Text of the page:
Shifting your business to online

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Amy Diener says, “It’s one thing to be creative, it’s another thing to creatively gain a new market.”

Will online strategy save your business?

It seems to be the question on everyone’s lips these days.

There’s no doubt that lockdown has hit small business hard during the Coronavirus Pandemic.

A lot of the everyday commerce we know and love is operated in the physical world. Going to a restaurant, working out at a gym, visiting a favorite shop or going on a holiday. Mingling with people, venturing out, exploring and spending money has been the way of our world.

While Thailand has been relatively successful in stemming a major tide of Covid-19 infections, the economic impact could be long lasting.

Amy Diener is well established as a painter of mandalas. While already using online marketing to sell her art she has also diversified into fashion mask production.

According to Krungthai Research it’s estimated that 33 percent of the workforce has experienced a pay cut or lost their job.

11 percent of small businesses are at risk of closing permanently.

But in contrast, around the world, e-commerce has flourished.
E-commerce sales are forecasted to have increased 32.4% in 2020 with brick-and-mortar forecasted to fall 3.2%. Amazon alone saw 39.1% year-over-year sales growth in 2020 (Source: eMarketer)




Many individuals, those that have the know-how, have taken the initiative and moved their businesses online.

Others have been busy creating entirely new websites to sell their own goods and services directly.
Shopify, which offers prebuilt websites to sell products online, said it had a 53 percent increase in people creating new online stores in April 2020 compared to March the same year. (Source: Wall Street Journal)

“What we’re seeing now is not an anomaly. It is the blueprint for the future of retail,” said Shopify president Harley Finkelstein in a recent interview with BNN Bloomberg.


Finkelstein says that the pandemic has accelerated a change in retail that he actually expected to happen, and that e-commerce growth will continue long after a vaccine for COVID-19 is found.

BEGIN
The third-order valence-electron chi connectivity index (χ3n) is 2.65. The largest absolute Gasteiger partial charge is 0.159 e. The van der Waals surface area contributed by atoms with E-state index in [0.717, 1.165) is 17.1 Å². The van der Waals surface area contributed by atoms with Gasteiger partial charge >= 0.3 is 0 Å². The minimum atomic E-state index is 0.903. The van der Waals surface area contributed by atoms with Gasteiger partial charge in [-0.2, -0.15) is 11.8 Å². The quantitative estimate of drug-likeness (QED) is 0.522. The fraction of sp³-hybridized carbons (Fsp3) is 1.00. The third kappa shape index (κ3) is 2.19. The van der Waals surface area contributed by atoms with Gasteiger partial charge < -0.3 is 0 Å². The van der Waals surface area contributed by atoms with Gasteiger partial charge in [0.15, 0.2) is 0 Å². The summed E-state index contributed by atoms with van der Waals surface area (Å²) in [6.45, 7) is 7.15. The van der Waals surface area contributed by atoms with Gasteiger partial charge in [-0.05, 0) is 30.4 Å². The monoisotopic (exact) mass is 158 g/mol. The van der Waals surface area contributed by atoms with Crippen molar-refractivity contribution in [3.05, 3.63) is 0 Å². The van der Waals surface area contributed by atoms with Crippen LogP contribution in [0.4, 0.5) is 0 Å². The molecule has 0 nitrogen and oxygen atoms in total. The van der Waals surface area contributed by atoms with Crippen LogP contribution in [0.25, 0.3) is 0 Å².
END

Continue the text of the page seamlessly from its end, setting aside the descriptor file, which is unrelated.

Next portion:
The problem for many new online businesses isn’t the availability of tech, its understanding how to use tech tools to grow and maintain an online revenue.

Tech companies like Hashtagsforlikes.co are offering more and more tools for small businesses.

“Many people understand the basics of posting pictures and information on their Instagram and other social media, and many are great at their actual business,” says Hashtagsforlikes founder Max Kimberly-Thompson.



“But they don’t know how to engage, how to track their success and how to use tools like hashtags to get more attention for their business”.
Tech tools are seeing a massive growth in subscribers as more and more people try to find new ways to earn a living online.

Hashtagsforlikes.co has had 9 million visitors to its site in the last year alone and a considerable jump in revenues, thanks to tie-ups with other tech sales platforms like Appsumo.

What type of businesses are succeeding? From clothing to cosmetics, from movies to masks, online sales have skyrocketed in the past year.
Bangkok based New York artist Amy Diener is well established as a painter of mandalas. While already using online marketing to sell her art she has also diversified into fashion mask production.




“It’s one thing to be creative” says Amy Diener. “It’s another thing to creatively gain a new market. Using platforms like Instagram and understanding the use of hashtags has helped me maintain an income and grow more interest in my art by adding it onto my masks and selling online. I have a rotating list of hashtags that work for me and then I customize as needed. Likewise, I engage in online groups to share knowledge.”

“I also work with other partners who have a digital marketplace so it’s about diversifying my reach and my revenue as much as possible. For the most part I have being going at it alone, so social media has been a really important platform for me”.

Using platforms like Instagram and understanding the use of hashtags has helped me maintain an income and grow more interest in my art by adding it onto my masks and selling online.

When promoting her products, Diener says is also important to tell a story.“Whether it’s my story about how I have coped with depression during Covid or the actual story of the art it’s all connected”, she says.

Online peer to peer education platforms have also seen a surge in growth.
“From our experience, people are looking for relevant courses that help them understand the new normal and improve their online skills”, says Kimberley-Thompson.
“Online retailers want to know more about things like drop-shipping, brand building and engaging with influencers”.

“It’s not always about what you sell,” Max says. “It’s how you sell it and how you tell it”.

As a result, Kimberly-Thompson has joined forces with a group of Asia-based media professionals to create a marketplace for influencers and brands, utilizing hashtag know-how and content sharing to provide a more even distribution of income for story-tellers and product owners.

“It’s not always about what you sell,” he says. “It’s how you sell it and how you tell it”.
That’s nothing new for those old-timers already employed in the sales industry, but when you can’t look someone in the eye, and your mouth is covered by a mask, learning how to grab a customer’s attention online is now more important than ever.

Visit: https://www.hashtagsforlikes.co/
https://www.amydiener.com/